Me: "Hey gentlemen. You guys doing alright?"
All: "Yes, ma'am."
Me: "That's great. Have a good day, gents."
They smiled and all said it again: "Yes, ma'am."

I liked the way they all called me ma'am. Even though hearing it always jolts me out of this frozen-in-time idea in my head that I'm forever thirty years old, something about hearing it said in my direction feels maternal and special. I always return the favor, greeting the young men I see around Grady as "gentlemen"-- no matter who they are. Just like I do my own sons.


I could immediately tell they weren't being fresh. Just pleasant and respectful toward a woman that they saw as--dare I say it? An elder.

Gasp. An elder.


As I walked by, I admired the vast variations in blackness that each of them represented. All so different yet clearly unified in this cultural thread that weaved them all together.

And me with them.

Manbun reached for the door when I got to it and held it open. Just then I noticed that all three of them had their pants hanging nearly to their mid thighs. At first I was going to ignore it but then I decided to use my elder license instead.

Sure did.

Me: "Now you know I don't like seeing my three handsome little brothers standing out here with their pants falling down. Pull up those britches, gentlemen."

And yes. I said "britches."

You know what happened next? All three of them immediately pulled up their low slung jeans up over their hips. And all of them mumbled apologies and words like "my bad" and such.

Me: "Who y'all here to see?"
Manbun: "Our homeboy."
Me: "Is his mama there, too? Did she have to see what I just saw?"


Me: "If she is there, I know she don't want to see your whole behind hanging out of your jeans."

And yes. I said "whole behind."

Manbun: "Ha ha ha we hear you, Auntie."
Me: "Okay, but for real--what's the deal with your entire butt and drawers hanging out of your pants?"
Them: *looking at each other with amusement*
Me: "I'm serious, y'all!"
Freckle face: "It's just the style, I guess."
Me: *old lady scowl* "A style that makes  it where you walking like a penguin?" *shaking my head playfully*


Me: "Okay, gentlemen. Let me go in here and do my job."

*laughter as I walked through the door*

Manbun: "Hey Ms. Doctor!"

I turned around from the door and looked back. All three of them were standing in a row with their pants pulled all the way up and holding them at the waist. They all had these goofy, exaggerated smiles that reminded me of my own sons. Then we all burst out laughing.

I waved my hand at them and walked away shaking my head and smiling.

I told my team on rounds today: "If you stay with someone long enough, you'll always find a place where you intersect. Always."

No-- I don't like the sight of sagging jeans. At. All. And honestly? I'm not a huge fan of gold fronts either.

But I also don't like that video game Fortnite.
Or the random YouTube gamers I have to hear about nonstop from the backseat of my minivan.
Or dinner table discussions about Fortnite skins and virtual outfits for video games.


But what I DO have is a soft spot in my heart for goofy sons with silly smiles. And beautiful brown manchildren with knotty hair and easy slang who hold doors and also poke fun at me and each other. Just like the ones that stood outside of that hospital entrance today.

And just like the ones that came from my own body.




Her: "Do you think we should do any more testing?"
Me: "I think we should check another round of cardiac enzymes, don't you?"
Her: "I don't know, Dr. M. The timing aligns with the crack use."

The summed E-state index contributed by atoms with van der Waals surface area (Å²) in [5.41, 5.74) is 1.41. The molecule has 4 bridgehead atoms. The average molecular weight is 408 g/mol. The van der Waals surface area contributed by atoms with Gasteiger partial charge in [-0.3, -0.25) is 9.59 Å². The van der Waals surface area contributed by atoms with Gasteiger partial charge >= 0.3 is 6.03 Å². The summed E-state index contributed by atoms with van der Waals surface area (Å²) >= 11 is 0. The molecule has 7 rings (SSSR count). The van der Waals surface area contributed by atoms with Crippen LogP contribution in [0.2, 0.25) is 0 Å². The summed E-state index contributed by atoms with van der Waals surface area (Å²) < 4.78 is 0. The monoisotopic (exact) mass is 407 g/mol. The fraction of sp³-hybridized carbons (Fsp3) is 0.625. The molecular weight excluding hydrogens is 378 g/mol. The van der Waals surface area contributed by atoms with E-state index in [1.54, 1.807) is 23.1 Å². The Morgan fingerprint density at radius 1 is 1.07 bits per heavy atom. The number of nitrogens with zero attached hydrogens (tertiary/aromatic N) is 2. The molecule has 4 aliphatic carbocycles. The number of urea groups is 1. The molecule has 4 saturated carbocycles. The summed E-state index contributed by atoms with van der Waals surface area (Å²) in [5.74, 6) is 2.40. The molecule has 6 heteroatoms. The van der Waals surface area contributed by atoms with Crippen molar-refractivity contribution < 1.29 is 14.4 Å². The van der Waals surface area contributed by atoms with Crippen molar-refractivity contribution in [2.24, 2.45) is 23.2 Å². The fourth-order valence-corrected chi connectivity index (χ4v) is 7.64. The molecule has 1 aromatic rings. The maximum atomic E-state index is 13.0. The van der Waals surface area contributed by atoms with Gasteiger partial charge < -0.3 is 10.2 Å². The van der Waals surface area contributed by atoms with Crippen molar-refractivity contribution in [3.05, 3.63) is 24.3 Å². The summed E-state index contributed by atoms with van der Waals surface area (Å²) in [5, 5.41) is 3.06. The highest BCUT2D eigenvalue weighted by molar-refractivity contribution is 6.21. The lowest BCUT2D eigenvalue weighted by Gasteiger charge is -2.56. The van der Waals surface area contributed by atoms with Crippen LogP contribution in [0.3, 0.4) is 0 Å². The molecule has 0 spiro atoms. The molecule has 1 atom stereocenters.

Me: "That's true."


Me: "Cocaine accelerates coronary heart disease. So, like, even if you use, it adds risk both short term and long term."
Her: "I get it. I guess I'm just trying to think through what we would do next, you know? If the cardiac enzymes are positive. Would we suggest cardiology come do a cardiac catheterization?"
Me: "If they are suggestive of an acute coronary syndrome? Yes."
Her: "Hmmmm. But let's think this through. So then we do the cath and it calls for an intervention. And then the intervention calls for the patient to take anti-platelet medicines that must be taken."
Me: "And that if they don't take them they'd be worse off."
Her: "Exactly. So I am torn. This isn't because I don't want to advocate for the patient. It's actually because I do."


Her: "So what do you think?"
Me: "The same thing. Check them."
Her: "Really?"
Me: "Yeah."
Her: "And if the cardiac enzymes are positive?"
Me: "Consult Cardiology."
Her: "For a cath? And intervention?"
Me: "Yeah."
Her: "You wouldn't be scared of doing harm?"
Me: "I'm always scared of doing harm."


Me: "Listen. I should tell you. I'm a total Pollyanna. . an eternal optimist--often to fault. So I want you to know that I truly get what you are saying. But I always have this little idea in my head that I can encourage the patient to quit. Like, if your heart depends upon it? And I believe right along with you that this isn't your lot in life and that you can recover? Yeah. I tell myself that this might be the day. The discussion that turned the ship around."


Me: "But I get it."
Her: "I get what you're saying, too."
Me: "You make great points."
Her: "Let's check one more set. And if they are abnormal, we will cross that bridge when we get to it."
Me: "I like that plan."


Her: "Hey Dr. M? What's a Pollyanna?"
Me: "You don't know what a Pollyanna is?"
Her: "I'm a millenial."
Me: "Then Google it."
Her: *smile*
Me: *smiles back*

Let's be clear: My resident is sensitive and empathic. And this discussion is as old as crack cocaine itself when it comes to ethical dilemmas at Grady. But regardless of that and all that I see, I can't shake my optimism. Some piece of me always believes that this might be the day.


I love this job.

#amazinggrady #eternaloptimist #igetburntalot #butsometimespeoplewin #blindspot #rooterfortheunderdog #alwaysalwaysalways #thismightbetheday